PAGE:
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MIT Fellow Says Libra Concept Plagiarized His Idea

Saad Ullah



According to MIT Fellows, the Libra stable coin by Facebook is lifted straight from a paper they published last year.

Blockchain Plagiarism

The MIT fellow, Alex Lipton, said the paper was published in Royal Society’s Open Science magazine and was coauthored along with Thomas Hardjono and Alex Pentland in July 2018. The Libra whitepaper, according to Lipton, has a number of similarities with what they had written.

The Libra paper describes the coin that is stable in value and will be backed by a different number of fiat currencies and other short-term debts. The MIT fellows’ paper describes a stable coin that will be also asset backed by different items, but commodities like gold, oil or stable grains. Both the coins are designed to offer a smooth, borderless payment system that will help the unbanked around the world to join documented economy.

The Libra Association, a group of different firms that would oversee the deployment and development of Libra token, echo the same practices in line with what Tradecoin (The MIT fellows’) said what would govern it. According to Lipton,

Without being particularly obnoxious, I can tell you that the actual structure of Libra is pretty much lifted verbatim from the paper which Sandy Pentland and Thomas Hardjono and I published last year.

He further went on to say on how not only does Libra have too many similarities with their Tradecoin, the fact that it was not mentioned at any level was unethical,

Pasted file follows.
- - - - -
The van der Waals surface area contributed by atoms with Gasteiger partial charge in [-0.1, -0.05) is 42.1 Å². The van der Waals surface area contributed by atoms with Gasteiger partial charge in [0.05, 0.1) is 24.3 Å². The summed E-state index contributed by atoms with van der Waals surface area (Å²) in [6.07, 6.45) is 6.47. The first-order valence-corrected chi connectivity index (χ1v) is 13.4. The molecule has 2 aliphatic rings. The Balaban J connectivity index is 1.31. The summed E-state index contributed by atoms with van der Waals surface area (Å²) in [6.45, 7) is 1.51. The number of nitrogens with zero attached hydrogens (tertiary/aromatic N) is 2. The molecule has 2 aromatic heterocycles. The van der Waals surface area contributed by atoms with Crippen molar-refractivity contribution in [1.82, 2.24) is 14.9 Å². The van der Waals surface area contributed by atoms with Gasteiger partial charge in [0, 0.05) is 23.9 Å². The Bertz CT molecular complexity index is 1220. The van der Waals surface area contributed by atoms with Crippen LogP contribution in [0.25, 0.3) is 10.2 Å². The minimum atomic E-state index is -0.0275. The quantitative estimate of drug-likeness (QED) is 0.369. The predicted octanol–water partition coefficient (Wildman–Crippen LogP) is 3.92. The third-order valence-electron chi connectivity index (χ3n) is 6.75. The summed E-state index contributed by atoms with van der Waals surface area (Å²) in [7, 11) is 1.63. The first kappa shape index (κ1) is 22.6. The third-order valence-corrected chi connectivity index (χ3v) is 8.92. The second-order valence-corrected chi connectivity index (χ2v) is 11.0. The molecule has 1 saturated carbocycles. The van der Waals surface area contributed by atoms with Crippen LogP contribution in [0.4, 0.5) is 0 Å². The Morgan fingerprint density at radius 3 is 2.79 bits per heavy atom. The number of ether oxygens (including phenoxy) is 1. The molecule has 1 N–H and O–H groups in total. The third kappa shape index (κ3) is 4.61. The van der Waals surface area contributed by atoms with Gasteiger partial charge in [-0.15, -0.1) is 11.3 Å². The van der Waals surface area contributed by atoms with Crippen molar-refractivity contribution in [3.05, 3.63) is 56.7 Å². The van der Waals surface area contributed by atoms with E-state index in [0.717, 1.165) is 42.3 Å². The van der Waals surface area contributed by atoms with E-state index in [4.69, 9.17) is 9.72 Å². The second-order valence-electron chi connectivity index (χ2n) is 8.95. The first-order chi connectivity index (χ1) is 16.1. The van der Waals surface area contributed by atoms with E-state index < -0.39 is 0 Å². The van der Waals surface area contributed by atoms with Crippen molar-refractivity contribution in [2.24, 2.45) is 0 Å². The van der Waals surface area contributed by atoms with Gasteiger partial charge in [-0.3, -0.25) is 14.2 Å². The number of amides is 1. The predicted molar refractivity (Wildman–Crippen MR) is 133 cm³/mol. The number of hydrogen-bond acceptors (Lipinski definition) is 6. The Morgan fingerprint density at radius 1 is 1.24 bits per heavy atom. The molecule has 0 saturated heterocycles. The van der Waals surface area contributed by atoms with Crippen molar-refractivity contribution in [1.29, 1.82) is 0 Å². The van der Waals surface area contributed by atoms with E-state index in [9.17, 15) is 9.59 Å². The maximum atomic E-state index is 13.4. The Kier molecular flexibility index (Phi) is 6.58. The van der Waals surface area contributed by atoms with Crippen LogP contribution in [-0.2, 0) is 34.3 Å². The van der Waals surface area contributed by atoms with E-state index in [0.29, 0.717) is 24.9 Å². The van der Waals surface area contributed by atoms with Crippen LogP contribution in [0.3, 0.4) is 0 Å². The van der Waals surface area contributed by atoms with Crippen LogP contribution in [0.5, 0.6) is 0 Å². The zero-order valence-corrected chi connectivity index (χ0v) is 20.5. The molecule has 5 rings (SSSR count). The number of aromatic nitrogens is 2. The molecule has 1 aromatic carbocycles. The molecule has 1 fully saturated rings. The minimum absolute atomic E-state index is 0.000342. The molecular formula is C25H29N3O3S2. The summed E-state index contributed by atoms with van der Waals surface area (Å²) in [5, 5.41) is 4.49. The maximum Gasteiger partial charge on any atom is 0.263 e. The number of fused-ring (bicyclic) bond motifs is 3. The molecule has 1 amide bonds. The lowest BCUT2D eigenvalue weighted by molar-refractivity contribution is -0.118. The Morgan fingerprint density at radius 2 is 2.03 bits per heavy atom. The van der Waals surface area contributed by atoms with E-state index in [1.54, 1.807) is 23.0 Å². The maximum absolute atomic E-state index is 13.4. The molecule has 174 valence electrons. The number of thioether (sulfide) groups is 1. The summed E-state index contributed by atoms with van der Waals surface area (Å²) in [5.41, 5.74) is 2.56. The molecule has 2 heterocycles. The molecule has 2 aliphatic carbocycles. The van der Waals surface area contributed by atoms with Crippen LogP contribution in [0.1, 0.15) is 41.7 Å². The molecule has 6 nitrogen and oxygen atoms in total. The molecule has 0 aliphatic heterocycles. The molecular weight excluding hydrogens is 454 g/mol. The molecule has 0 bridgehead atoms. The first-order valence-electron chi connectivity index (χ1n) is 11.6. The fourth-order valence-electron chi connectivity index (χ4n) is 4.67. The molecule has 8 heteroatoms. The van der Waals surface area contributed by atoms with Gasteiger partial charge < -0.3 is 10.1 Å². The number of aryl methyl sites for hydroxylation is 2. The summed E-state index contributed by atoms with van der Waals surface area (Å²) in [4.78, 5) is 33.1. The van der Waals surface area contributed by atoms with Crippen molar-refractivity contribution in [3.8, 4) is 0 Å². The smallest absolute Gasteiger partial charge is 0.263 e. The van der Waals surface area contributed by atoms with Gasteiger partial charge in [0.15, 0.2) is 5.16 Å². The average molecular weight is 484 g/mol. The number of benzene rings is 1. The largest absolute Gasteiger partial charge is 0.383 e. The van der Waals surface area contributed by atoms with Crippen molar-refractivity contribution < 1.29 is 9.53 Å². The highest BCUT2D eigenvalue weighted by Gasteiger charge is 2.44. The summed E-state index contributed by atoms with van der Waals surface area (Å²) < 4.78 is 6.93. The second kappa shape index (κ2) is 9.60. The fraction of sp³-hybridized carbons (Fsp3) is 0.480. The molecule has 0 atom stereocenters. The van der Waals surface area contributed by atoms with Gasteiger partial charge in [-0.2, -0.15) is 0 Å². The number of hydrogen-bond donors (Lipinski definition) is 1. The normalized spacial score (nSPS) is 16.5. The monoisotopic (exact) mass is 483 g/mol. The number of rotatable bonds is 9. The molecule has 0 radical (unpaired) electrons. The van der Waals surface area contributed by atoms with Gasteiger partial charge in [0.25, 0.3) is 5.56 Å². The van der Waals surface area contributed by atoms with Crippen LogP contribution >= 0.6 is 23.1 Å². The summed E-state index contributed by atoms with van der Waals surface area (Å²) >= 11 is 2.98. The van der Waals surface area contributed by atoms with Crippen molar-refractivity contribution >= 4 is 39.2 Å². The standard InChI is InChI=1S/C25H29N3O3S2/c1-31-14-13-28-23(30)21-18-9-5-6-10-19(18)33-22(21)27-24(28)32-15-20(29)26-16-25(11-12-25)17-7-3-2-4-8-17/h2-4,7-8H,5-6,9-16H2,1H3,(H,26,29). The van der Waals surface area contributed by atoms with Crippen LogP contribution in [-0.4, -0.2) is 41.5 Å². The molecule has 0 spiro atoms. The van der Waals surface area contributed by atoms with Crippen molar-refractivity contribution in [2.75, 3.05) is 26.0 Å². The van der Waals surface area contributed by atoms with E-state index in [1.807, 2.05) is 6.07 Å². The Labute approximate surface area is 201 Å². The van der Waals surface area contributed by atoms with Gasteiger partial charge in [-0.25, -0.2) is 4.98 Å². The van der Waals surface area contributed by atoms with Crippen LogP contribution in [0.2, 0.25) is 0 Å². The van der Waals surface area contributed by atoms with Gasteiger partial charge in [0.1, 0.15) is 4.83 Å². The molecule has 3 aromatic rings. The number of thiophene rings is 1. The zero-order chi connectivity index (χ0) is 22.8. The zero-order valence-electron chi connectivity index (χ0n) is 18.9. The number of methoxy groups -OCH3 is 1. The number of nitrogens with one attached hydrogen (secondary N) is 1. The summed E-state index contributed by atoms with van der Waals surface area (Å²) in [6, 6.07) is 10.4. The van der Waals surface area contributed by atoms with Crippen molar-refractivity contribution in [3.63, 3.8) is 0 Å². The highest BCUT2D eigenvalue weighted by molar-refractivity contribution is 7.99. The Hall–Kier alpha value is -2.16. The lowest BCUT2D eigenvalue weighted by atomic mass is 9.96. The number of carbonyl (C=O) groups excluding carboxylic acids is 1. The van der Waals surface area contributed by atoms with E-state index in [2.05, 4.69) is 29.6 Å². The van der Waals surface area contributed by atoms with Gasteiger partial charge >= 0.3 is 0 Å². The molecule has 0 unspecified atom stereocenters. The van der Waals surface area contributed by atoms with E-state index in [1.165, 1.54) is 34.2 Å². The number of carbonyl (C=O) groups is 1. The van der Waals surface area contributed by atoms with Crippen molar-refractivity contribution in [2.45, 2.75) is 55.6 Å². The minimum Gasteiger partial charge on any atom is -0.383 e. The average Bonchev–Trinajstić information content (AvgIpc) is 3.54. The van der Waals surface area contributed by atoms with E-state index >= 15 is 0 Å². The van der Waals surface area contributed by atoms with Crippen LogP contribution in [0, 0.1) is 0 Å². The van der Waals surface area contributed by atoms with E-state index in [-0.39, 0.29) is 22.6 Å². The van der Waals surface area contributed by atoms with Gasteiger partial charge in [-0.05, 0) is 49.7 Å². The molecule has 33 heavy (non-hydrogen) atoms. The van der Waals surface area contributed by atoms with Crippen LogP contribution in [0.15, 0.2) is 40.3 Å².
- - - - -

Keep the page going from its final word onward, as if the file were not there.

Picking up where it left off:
not mentioned in the Libra document at all, but, what adds a little bit of insult to injury is this paper was published as part of this free-for-all part of the Free Science part of the Royal Society effort.

Libra Liberated or Chained?

Libra and its creator Facebook have been in hot waters evert since the social media announced it would be launching a stable coin that will be used by its users for remittance and other purposes. The stable coin was reported to be aimed initially at the Indian market. With a ban on cryptocurrencies in the Asian nation, the move was highly unorthodox.

Initially keeping tight lipped on the Libra development, the Facebook had (and still has) a number of openings for different blockchain developers and other related specialists. With the social media giant announcing Libra, it has started to face the wrath of different governments all over the world. Many a European nations are not happy, CEO of Huawei has said that China is in a position to launch its own Libra equivalent and capture the market, while Facebook was grilled by the its own U.S. government on their intentions and possible violations of regulations.

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